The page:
Bulletproof Monk

Bulletproof Monk (2003)
MGM Home Entertainment
Cast: Chow Yun Fat
Extras: Commentary Tracks, Featurettes, Deleted Scenes, Alternate Ending, Photo Gallery

Chow Yun Fat’s latest movie is an interesting mix of classic FantAsia elements and modern urban cinema. I was very reluctant when it came to the movie but given the leading man’s stature, I decided to give the DVD a spin, which has been released by MGM as a Special Edition.

The movie tells the story of a Tibetan monk who is bound to protect a sacred scroll. The scroll gives its protector eternal youth and powers beyond the ordinary. For 60 years, the Monk has protected the scroll from the grip of evil and greed, and he is constantly keeping his eyes open for the fulfillment of a prophecy that would identify the next protector to take his place. From Tibet he moved to modern day New York City where he meets the small-time thug Kar (Sean William Scott). Though being the most unlikely of all persons, Kar seems to fulfill the prophecy one step at a time, and the Monk decides to teach the young man in his ways. But that’s easier said than done. Taming a rebellious, raving modern-day kid with no ethics and as much smarts as a peanut isn’t exactly what his order has prepared the Monk for. And yet, he tries…

"Bulletproof Monk" is a mixed bag, ultimately. The story – as contrived as it may seem – actually works in large parts and the cultural clash makes for many funny and exciting moments. However, the film is always undecided whether it wants to be a martial arts film, a John Woo action flick, a buddy or movie or just a teenage comedy. This lack of focus and direction sadly bogs down the film, creating awkward moments that shouldn’t have been there. If it weren’t for Chow Yun Fat’s steady hand and rooted acting, the movie would probably have slid downhill faster than a subway train.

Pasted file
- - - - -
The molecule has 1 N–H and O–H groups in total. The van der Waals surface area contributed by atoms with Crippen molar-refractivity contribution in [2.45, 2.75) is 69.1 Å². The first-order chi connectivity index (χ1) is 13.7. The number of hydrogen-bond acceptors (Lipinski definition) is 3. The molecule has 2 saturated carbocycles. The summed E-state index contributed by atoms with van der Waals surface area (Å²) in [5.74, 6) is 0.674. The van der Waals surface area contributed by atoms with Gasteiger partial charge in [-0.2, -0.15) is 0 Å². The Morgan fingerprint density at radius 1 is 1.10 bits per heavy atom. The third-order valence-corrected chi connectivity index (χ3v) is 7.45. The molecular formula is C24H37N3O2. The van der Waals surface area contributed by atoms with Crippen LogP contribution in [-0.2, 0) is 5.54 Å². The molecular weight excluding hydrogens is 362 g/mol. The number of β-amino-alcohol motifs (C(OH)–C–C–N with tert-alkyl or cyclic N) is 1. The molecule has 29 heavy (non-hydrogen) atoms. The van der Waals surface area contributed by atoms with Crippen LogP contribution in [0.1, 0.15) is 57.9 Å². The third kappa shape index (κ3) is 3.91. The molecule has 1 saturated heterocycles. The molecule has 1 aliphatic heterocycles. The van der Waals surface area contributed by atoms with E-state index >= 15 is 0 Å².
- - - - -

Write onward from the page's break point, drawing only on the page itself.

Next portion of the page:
One of the major problems also lie in the film’s editing, which his overly frantic and suffers from the "Daredevil" syndrome. Like that movie, the filmmakers have used dizzying split-second edits to cache the actors’ Kung Fu weaknesses. While Sean William Scott or Jaimie King may have received some martial arts training, it is glaringly obvious that it is not anywhere near to Fat’s abilities or those of the martial artists the movie tries to mimic.

MGM is presenting "Bulletproof Monk" in an <$16x9,anamorphic> <$PS,widescreen> transfer on this DVD. The transfer is pristine without defects or blemishes and a very high level of definition. Colors are balanced with strong hues and faithful skin tones. Black levels are strong, creating deep, solid shadows where applicable, never losing detail, though, and never breaking up. No edge-enhancement is evident and the compression is also without flaws.

The audio on the disc comes as a <$5.1,5.1 channel> <$DD,Dolby Digital> mix that is very aggressive and directional. Surround usage is good and very active, creating a wide sound field that makes good use of the technical capabilities of the format. Stereo tracks in French and Spanish are also supplied.

The DVD comes with a number of supplements, such as an engaging <$commentary,commentary track> featuring the director and the movie’s producers. A second <$commentary,commentary track> featuring the writers is also included adding further depth and information to the title.

A number of featurettes can also be found on the DVD, mostly covering the production of the movie. With interviews and behind-the-scenes footage, these are interesting featurettes, offering quite a bit of insight into the production of the movie.

A selection of Deleted Scenes and an Alternate Ending are also included on the disc. In each case it is just all too obvious why they were removed form the final film as they are simply stretching the plot without adding anything of substance.

The DVD is rounded out by a photo gallery.

"Bulletproof Monk" isn’t a bad film, but it’s not great either. It’s fun to watch and then forget. It will keep you entertained for its running length but it won’t be a movie for repeat viewing, so unless you are a Chow Yun Fat fan, a rental may be in order to check out if this film is your bag.